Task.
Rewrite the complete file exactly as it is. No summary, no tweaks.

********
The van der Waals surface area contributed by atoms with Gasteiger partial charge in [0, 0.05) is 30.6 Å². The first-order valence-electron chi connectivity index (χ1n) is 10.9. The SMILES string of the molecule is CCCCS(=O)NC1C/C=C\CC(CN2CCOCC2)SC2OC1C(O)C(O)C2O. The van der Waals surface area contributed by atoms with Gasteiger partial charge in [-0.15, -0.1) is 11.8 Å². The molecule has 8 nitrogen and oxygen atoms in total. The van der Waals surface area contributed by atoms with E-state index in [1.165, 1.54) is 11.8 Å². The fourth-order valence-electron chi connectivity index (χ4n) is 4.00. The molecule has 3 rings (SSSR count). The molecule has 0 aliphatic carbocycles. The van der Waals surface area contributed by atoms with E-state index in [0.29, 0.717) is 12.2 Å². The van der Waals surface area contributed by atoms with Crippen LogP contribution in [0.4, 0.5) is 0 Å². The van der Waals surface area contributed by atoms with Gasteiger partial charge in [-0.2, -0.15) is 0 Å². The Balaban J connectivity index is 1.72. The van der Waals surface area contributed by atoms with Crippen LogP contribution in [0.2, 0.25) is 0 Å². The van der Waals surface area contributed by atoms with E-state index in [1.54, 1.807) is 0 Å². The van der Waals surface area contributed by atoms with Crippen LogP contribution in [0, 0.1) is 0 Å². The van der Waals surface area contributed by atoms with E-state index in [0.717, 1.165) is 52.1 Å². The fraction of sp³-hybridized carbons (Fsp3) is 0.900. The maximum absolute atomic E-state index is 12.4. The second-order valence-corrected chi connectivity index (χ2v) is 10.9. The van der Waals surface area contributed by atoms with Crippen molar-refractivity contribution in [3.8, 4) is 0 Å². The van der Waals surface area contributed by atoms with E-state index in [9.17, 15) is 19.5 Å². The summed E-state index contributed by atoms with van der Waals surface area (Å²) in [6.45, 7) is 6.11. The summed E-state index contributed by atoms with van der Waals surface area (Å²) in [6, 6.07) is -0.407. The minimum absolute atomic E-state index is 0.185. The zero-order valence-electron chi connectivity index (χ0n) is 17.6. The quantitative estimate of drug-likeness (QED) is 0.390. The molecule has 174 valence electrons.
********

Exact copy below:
The van der Waals surface area contributed by atoms with Gasteiger partial charge in [0, 0.05) is 30.6 Å². The first-order valence-electron chi connectivity index (χ1n) is 10.9. The SMILES string of the molecule is CCCCS(=O)NC1C/C=C\CC(CN2CCOCC2)SC2OC1C(O)C(O)C2O. The van der Waals surface area contributed by atoms with Gasteiger partial charge in [-0.15, -0.1) is 11.8 Å². The molecule has 8 nitrogen and oxygen atoms in total. The van der Waals surface area contributed by atoms with E-state index in [1.165, 1.54) is 11.8 Å². The fourth-order valence-electron chi connectivity index (χ4n) is 4.00. The molecule has 3 rings (SSSR count). The molecule has 0 aliphatic carbocycles. The van der Waals surface area contributed by atoms with E-state index in [0.29, 0.717) is 12.2 Å². The van der Waals surface area contributed by atoms with Crippen LogP contribution in [0.4, 0.5) is 0 Å². The van der Waals surface area contributed by atoms with Gasteiger partial charge in [-0.2, -0.15) is 0 Å². The Balaban J connectivity index is 1.72. The van der Waals surface area contributed by atoms with Crippen LogP contribution in [0.2, 0.25) is 0 Å². The van der Waals surface area contributed by atoms with E-state index in [1.54, 1.807) is 0 Å². The van der Waals surface area contributed by atoms with Crippen LogP contribution in [0, 0.1) is 0 Å². The van der Waals surface area contributed by atoms with E-state index in [0.717, 1.165) is 52.1 Å². The fraction of sp³-hybridized carbons (Fsp3) is 0.900. The maximum absolute atomic E-state index is 12.4. The second-order valence-corrected chi connectivity index (χ2v) is 10.9. The van der Waals surface area contributed by atoms with Crippen molar-refractivity contribution in [3.8, 4) is 0 Å². The van der Waals surface area contributed by atoms with E-state index in [9.17, 15) is 19.5 Å². The summed E-state index contributed by atoms with van der Waals surface area (Å²) in [6.45, 7) is 6.11. The summed E-state index contributed by atoms with van der Waals surface area (Å²) in [6, 6.07) is -0.407. The minimum absolute atomic E-state index is 0.185. The zero-order valence-electron chi connectivity index (χ0n) is 17.6. The quantitative estimate of drug-likeness (QED) is 0.390. The molecule has 174 valence electrons.